JFTV (Junk food TV): It’s not great for us, but we’ll go back for seconds
TBPTV (Twice Baked Potato TV): Part gourmet and delicious, while absolutely horrible for our cholesterol
SSTV (Still Simmering TV): It has potential, but the jury is still out
NIV (Nyquil Induced Viewing): Perfect for that late night television sleep timer
LOTV (Liver&Onions TV): Do we really have to explain? Blech

Tele-Tuesday: The Long Lost Family Drama

Last week, we reminisced about the popular family sitcoms of the 1980s including favorites Who’s the Boss?, The Cosby Show, Family Ties, Growing Pains, and The Wonder Years.  The Ooo Factor viewers remembered even more with shows like Alf and The Hogan Family – weren’t these sitcoms great?  These television shows allowed real-life families to join around the living room TV set and watch television families work through the dysfunction in their “make-believe” lives while making us laugh.

But the family oriented thirty minute situational comedy isn’t the only thing missing from television programming today – where’s the one hour family drama?  We touched on Life Goes On and Our House last week – two one hour dramas that focused on family units resolving difficult issues like dealing with a brother’s disability or a father’s death.

The 1980s provided many great honest-to-goodness family dramas that were safe for children of all ages to watch alongside their moms and dads such as:

Highway to Heaven

Quantum Leap

We also cherished the ABC after school special in the ‘80s and ‘90s.  Remember those?  Kids learned valuable lessons like: handling the difficulties surrounding blended families after moms and dads remarry; understanding the dangers of drug use, drinking, and unprotected sex; as well as learning how to cope with molestation and rape.

Perhaps one of the most brilliant aspects of the after school special was the network’s casting of young TV heart-throbs like Scott Baio (Charles in Charge), Billy Warlock (Days of our Lives), and Kirk Cameron (Growing Pains) to play vital roles in the made-for-TV movies.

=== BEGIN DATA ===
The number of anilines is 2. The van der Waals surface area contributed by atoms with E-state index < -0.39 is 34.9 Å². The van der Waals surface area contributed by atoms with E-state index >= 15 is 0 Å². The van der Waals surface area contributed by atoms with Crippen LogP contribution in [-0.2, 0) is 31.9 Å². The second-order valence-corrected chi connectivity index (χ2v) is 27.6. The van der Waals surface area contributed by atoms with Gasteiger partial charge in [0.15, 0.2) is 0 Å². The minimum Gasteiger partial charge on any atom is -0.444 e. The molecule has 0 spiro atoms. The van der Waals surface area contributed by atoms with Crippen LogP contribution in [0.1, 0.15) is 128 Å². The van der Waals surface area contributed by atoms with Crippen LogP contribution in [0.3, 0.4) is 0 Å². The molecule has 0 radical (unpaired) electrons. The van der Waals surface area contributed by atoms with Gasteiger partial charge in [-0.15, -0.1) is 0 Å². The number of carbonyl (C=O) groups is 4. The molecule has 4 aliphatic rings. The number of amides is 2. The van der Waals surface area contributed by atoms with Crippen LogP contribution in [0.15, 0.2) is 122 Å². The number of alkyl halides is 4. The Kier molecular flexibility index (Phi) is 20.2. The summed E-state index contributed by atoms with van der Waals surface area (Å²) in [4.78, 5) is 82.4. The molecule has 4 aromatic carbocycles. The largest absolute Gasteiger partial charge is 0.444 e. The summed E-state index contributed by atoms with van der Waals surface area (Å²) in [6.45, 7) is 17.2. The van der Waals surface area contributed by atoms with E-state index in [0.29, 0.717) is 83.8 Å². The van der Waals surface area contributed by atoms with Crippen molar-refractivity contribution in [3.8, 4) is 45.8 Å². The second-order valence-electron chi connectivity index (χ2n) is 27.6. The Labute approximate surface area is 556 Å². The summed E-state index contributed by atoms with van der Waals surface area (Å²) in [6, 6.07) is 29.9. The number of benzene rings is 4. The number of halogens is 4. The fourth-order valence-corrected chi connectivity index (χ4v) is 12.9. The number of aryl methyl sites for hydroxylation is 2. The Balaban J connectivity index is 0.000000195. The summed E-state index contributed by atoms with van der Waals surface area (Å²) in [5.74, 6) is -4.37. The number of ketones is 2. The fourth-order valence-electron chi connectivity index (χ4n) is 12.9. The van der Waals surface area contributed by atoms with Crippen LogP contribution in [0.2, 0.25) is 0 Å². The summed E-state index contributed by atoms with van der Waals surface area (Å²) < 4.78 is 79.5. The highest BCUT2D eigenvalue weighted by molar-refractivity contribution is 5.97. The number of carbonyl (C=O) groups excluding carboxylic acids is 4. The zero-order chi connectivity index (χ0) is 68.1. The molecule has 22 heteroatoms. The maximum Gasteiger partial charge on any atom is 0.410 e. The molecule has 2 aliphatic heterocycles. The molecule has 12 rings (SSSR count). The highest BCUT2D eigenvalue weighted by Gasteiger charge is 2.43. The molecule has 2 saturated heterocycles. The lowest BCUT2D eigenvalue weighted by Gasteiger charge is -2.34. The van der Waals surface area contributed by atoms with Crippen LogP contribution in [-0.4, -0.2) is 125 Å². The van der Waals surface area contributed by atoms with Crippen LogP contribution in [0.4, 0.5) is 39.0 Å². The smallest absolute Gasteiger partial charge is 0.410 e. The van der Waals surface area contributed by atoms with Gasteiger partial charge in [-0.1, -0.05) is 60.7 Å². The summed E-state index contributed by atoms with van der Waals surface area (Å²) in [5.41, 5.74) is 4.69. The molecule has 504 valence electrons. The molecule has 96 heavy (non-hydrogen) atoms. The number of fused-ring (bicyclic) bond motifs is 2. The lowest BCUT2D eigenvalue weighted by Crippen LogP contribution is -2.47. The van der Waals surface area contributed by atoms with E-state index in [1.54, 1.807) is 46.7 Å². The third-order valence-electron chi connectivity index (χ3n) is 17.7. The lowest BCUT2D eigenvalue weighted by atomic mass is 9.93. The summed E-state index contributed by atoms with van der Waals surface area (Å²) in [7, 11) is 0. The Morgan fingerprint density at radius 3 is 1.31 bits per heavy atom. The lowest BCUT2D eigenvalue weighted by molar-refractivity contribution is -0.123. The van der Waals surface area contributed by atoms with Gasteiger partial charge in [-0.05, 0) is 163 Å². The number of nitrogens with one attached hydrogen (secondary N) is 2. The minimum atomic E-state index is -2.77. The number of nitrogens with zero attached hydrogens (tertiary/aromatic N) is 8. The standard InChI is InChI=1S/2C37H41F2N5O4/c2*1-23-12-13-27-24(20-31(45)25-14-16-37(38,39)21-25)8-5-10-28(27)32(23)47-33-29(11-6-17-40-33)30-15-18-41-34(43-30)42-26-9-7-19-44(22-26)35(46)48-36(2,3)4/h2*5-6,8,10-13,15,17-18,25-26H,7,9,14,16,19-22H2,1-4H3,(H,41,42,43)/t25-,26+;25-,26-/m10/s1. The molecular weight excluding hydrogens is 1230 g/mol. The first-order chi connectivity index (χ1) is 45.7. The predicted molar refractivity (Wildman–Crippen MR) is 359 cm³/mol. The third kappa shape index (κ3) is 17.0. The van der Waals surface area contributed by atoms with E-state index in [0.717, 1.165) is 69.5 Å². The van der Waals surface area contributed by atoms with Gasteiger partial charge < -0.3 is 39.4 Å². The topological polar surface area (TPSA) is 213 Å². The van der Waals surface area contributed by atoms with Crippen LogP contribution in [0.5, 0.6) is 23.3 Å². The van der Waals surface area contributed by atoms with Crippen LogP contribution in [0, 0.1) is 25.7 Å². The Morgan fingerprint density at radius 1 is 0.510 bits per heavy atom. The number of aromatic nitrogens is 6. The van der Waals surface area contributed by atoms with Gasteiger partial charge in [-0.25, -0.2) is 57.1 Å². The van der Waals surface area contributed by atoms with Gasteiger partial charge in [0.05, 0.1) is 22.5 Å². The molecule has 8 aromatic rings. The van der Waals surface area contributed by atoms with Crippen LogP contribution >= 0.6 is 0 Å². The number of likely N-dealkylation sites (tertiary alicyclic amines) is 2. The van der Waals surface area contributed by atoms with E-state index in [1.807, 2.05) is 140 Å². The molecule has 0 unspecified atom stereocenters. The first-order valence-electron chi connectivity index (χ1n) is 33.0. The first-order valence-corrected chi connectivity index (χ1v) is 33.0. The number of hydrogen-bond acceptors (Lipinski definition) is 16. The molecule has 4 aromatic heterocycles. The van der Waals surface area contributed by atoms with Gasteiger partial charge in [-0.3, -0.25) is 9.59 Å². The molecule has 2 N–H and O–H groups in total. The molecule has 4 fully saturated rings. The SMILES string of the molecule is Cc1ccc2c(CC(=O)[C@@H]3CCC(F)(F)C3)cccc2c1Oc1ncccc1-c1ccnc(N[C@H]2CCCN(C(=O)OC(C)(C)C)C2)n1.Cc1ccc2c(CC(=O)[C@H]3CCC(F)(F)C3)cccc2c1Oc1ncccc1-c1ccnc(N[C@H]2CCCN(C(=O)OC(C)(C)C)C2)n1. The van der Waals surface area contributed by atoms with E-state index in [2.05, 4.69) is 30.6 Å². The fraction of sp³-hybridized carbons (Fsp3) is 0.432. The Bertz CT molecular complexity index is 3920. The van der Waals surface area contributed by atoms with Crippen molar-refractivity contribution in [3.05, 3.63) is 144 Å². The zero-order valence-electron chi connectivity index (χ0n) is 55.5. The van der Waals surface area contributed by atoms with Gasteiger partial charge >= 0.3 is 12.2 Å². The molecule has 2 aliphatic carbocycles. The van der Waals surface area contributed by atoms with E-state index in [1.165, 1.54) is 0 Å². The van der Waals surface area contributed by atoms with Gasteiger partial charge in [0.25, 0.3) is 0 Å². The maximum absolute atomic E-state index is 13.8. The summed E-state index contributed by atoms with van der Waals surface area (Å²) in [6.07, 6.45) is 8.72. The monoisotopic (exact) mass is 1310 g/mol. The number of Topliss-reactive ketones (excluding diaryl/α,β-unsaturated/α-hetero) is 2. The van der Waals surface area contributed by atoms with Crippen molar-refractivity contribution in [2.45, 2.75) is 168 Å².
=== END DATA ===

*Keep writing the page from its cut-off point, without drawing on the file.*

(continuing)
Speaking of the ‘90s, this decade didn’t take a complete detour from family programming and produced multi-year hits like:

 7th Heaven

Party of Five

Once and Again

One of our favorites was the short-lived Get Real starring Jon Tenney (The Closer), Deborah Farrentino, Anne Hathaway (The Princess Diaries), Eric Christian Olsen (NCIS: LA), and Jesse Eisenberg (The Social Network) as the Green family.

Looking back, what a fantastic cast!

Mom and dad Green had their issues (for example, mom suspected dad of cheating), and the teenagers definitely had their issues (the usual sibling rivalry, secrets, and coping situations).  The Greens resembled what we’d consider a normal family today – they struggled, they loved, and they learned.  The program walked its viewers through the family decisions, as they hoped to reach a positive outcome, but didn’t always succeed. Unfortunately, this series failed after twenty episodes.

But mostly, the ‘90s began what we now know as YA television with dramas appropriate for teenagers, but perhaps not children under the age of twelve with programs including:

Beverly Hills 90210

My So Called Life

Television airs many of these YA programs today such as The Vampire Diaries, The Lying Game, Pretty Little Liars, and The Secret Circle to name a few.  While great TV, watching these shows is a tad risky for the younger audience, mostly due to the high volumes of violence and sex.

In 2010, ABC tried their hand at a family friendly drama similar to those we watched in the ‘80s and ‘90s that was appropriate for all ages, but No Ordinary Family was pulled from the air waves after a short first season.  Why didn’t this show make it?  Apparently it lacked viewers.

Why weren’t families watching No Ordinary Family?  The series started when mom (Julie Benz) and dad (Michael Chiklis) take the kids on a much needed vacation to strengthen their family unit, and they return with superpowers: the mom has super speed, the dad has super strength, the teenage son has a super brain, and the teenage daughter has telepathic abilities.  No Ordinary Family had the ever-important family dynamic, was full of motion-picture-esque action sequences, and taught morals like the importance of not cheating in school no matter the reason, yet this program fell victim to the network’s axe after twenty episodes.


Instead, shows like the Secret Life of the American Teenager, a drama that focuses primarily on teenage sex and pregnancy, last for multiple seasons.

Just something to think about…

Obviously, family television has changed over the years – is it for better or worse?  What ’80s and ‘90s family dramas did you enjoy?   Which one-hour drama does your family watch today?  Is it considered a family drama?  I’d love to hear from you!